Friday, February 7, 2020

Day 45: Connecting to the PCT!

August 29: In the morning, I woke up still feeling ill and ready for another horrendous poop. It had now been well over 24 hours since the full-blown symptoms of my sickness struck and I was not improving. More than ever, I was certain I suffered from giardia.
A warning to hikers everywhere?

I still didn't feel hungry but knowing I needed sustenance, I managed to get down a little cereal but it was a tiny fraction of what I normally ate for breakfast.

Out of camp, I had a long, steep climb to Frosty Pass. I struggled, slowly making progress and taking short breaks every five minutes. I felt so weak. It didn't help that my pack felt like it weighed a ton and it was not getting any lighter because I wasn't eating the food in it.

The views were spectacular--even being sick couldn't diminish the views! But it didn't exactly put a smile on my face. I felt miserable.

After what seemed like forever, I finally reached the top of Frosty Pass, then the trail headed steeply downhill to Castle Pass where it connects with the Pacific Crest Trail linking Mexico to Canada. Before heading down, I decided to do another poop at Frosty Pass. I didn't have to go, but I knew the PCT would be a lot busier with people than the PNT and privacy in an emergency would be a lot harder to come by. I figured it was best to evacuate my bowels on the PNT where privacy reigned supreme. I had only seen one person on the trail in the last 72 hours, so it seemed unlikely someone would show up just as I pulled my pants down. On the PCT, it would be a good possibility.

So I did my thing and took a short rest, then headed downhill to Castle Pass and linked my steps to the PCT. Having thru-hiked the PCT before, I was back on familiar terrain. Additionally, I could now say that I've covered the entire distance on foot from the Mexican border to Glacier National Park! And not by using the CDT!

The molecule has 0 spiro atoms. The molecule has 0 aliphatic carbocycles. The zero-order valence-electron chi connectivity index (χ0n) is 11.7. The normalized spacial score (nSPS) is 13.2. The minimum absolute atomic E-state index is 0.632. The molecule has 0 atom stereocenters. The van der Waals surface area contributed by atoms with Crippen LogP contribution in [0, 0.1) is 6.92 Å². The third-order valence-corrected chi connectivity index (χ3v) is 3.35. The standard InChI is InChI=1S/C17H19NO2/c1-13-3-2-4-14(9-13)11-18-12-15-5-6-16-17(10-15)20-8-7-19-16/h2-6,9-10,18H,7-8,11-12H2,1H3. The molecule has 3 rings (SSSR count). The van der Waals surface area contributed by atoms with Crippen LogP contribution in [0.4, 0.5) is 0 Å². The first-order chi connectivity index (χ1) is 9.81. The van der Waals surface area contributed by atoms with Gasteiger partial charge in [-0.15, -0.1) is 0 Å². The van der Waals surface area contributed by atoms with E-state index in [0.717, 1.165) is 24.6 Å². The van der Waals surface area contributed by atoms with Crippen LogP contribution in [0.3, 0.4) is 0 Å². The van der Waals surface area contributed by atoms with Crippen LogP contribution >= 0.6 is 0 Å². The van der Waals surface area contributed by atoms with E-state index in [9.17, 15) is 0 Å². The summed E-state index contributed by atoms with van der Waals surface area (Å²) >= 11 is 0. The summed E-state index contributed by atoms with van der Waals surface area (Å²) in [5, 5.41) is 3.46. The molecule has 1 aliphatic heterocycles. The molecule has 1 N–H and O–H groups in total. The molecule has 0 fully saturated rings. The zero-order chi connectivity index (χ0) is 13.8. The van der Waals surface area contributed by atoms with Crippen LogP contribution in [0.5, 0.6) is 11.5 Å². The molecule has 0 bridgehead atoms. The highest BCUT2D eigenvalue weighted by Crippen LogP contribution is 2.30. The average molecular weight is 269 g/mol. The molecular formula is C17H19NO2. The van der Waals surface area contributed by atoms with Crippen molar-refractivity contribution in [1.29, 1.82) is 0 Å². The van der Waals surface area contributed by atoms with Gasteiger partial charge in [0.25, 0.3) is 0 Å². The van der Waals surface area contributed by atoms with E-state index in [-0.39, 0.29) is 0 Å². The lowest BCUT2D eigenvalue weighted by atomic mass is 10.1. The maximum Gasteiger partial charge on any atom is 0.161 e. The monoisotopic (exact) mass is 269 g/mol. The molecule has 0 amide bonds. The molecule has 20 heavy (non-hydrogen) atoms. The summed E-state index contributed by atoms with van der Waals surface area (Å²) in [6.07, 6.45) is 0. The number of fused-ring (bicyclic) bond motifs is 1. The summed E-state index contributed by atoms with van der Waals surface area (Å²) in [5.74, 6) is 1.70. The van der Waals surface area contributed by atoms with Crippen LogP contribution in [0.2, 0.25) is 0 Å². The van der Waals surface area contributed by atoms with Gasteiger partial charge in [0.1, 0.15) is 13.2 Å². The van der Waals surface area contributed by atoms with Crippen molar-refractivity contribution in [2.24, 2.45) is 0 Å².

It was a huge milestone for me.

A few blowdowns blocked the trail on the PNT. (The PCT was wonderfully maintained, however!)

The PNT overlaps the PCT for about 10 or 15 miles, and I headed south on the PCT. Within a couple of minutes, I passed four different hikers and a dog! Holy cow! This really was a highway! I thru-hiked the trail in 2010 and had heard the number of hikers has sky-rocketed since that time and I was now seeing it for myself. The PCT wasn't this busy during my thru-hike! Busier than the PNT, for sure, but four people in a couple of minutes? Wow!

I passed countless hikers on the trail. I actually lost count! It was nice having people around, and I chatted a lot of them up. Most of them were hiking toward the Canadian border so we were like ships passing in the night, and several of them congratulated me. "Good job!" they'd shout.

"For what?" I'd humbly say.

"For reaching Canada!"

"I didn't reach Canada," I replied. "I'm not hiking the PCT."

They'd look at me strangely for a moment. I could almost hear the wheels in their head turning, wondering if they should tell me if I was on the PCT.

"I'm thru-hiking the PNT," I finally said. Or at least I'm trying to! My illness could be a problem.

"Oooh! Well... that's cool!" I was surprised how many people were already familiar with the PNT. I knew most of the hikers I met were hard-core hikers--largely PCT thru-hikers and section-hikers, but they don't necessarily know about other, lesser-well known trails. The big three (AT, CDT and PCT), certainly. Outside of that... maybe. Maybe not.